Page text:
We have raised our five year old to know that Santa Claus isn’t real. Now that he’s getting old enough to have conversations with his little friends, how do we explain to him what to say to them when they talk about believing in Santa? I don’t want him to crush their dreams but I also don’t want to teach him to perpetuate the lie for his friends.
This is a great question, and one my husband and I also had to address with our own children, since we raised them to know that Santa Claus isn’t real.
Before I tackle your question, I’d like to address Christian parents who tell their children Santa Claus is real, that he is the one who brings their presents, etc.
I’m sure you have the best of intentions and only want to make Christmas fun for your children, but when you tell them these things about Santa Claus, you are lying.
Santa Claus isn’t real. If you tell your children he is, or that he is the one who brings their presents, or that he knows whether they’ve been naughty or nice, you’re lying. The Bible says that lying is a sin, period. There’s no exception for jolly old elves who pass out toys (or for tooth fairies or Easter bunnies, either, for that matter). And not only is lying a sin, it is extraordinarily hypocritical to lie to your children about Santa Claus and then turn around later and punish them when they lie about something. Lying to your children about Santa Claus teaches them that it’s OK to lie (i.e. sin) when you want to or when it would be to your advantage. Excerpted from: The Mailbag: What should we tell our kids about Santa Claus?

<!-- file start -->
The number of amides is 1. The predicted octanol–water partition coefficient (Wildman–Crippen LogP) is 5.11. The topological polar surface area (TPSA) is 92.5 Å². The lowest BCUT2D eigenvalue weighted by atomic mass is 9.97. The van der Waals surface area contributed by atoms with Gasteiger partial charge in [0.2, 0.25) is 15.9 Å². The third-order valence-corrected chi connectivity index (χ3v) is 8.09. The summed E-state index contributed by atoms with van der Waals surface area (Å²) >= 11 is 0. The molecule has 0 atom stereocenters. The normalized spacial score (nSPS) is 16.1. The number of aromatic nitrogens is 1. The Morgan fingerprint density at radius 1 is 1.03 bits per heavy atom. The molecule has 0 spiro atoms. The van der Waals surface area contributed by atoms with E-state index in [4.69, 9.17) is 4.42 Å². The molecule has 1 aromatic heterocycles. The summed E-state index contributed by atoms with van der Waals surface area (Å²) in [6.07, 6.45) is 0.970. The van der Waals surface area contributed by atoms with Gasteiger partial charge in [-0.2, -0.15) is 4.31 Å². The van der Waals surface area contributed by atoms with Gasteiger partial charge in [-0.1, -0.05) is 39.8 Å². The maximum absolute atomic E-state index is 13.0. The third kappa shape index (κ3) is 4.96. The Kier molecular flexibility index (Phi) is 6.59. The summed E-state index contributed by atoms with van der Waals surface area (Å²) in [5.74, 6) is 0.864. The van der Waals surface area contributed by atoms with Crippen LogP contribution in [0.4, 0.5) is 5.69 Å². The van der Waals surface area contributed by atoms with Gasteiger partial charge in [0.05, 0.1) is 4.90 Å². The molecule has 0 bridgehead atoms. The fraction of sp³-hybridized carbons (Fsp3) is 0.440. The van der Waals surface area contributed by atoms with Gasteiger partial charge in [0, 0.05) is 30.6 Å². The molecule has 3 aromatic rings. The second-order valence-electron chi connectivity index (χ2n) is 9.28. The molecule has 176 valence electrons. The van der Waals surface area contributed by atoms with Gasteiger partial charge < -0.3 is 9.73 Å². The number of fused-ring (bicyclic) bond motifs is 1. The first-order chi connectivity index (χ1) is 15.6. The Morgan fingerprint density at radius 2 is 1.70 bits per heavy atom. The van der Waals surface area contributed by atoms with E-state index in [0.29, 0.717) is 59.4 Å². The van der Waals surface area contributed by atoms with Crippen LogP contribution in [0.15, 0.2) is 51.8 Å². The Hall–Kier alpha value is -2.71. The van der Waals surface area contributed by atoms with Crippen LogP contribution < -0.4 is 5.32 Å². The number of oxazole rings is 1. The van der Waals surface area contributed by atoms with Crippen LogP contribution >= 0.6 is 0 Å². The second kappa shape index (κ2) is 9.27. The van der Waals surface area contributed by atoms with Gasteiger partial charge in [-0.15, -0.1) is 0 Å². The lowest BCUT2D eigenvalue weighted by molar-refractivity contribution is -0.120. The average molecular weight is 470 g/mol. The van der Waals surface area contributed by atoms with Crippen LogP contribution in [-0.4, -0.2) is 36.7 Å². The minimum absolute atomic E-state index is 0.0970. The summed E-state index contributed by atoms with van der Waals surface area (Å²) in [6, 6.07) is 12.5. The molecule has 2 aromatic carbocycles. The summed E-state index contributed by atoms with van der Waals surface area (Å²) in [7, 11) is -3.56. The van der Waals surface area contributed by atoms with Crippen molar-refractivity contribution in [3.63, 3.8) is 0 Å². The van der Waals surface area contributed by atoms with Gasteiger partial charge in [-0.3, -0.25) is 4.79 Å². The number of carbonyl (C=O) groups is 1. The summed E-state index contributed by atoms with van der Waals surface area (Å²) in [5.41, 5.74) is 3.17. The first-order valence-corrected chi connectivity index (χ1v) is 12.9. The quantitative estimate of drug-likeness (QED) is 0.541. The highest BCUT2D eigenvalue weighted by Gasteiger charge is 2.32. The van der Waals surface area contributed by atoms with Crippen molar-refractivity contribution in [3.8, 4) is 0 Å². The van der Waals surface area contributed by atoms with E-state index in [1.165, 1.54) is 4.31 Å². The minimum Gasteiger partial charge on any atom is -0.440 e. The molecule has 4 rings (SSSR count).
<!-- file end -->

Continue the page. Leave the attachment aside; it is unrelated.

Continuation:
And this reader has raised another ripple effect of your sin of lying. You’ve now put your brothers and sisters in Christ in the difficult position of figuring out how not to blow your cover when their child (who knows the truth) interacts with yours. Do they teach their child to take part in your lie, or do they risk their child telling the truth, disappointing your child and possibly angering you? And think about the pressure on a five year old child to try to keep something like that a secret, knowing someone will be disappointed if he doesn’t. You’ve created a no-win situation for people you are supposed to self-sacrificially love, encourage, and edify.
Our sin always negatively affects others.
Michelle Lesley, Mailbag: My Kid Knows the Truth About Santa. What if He Tells His Friends Who Don’t ?, December 3, 2018
Leave it to Christian Fundamentalists to suck the magic and fun out of Christmas (and Easter too).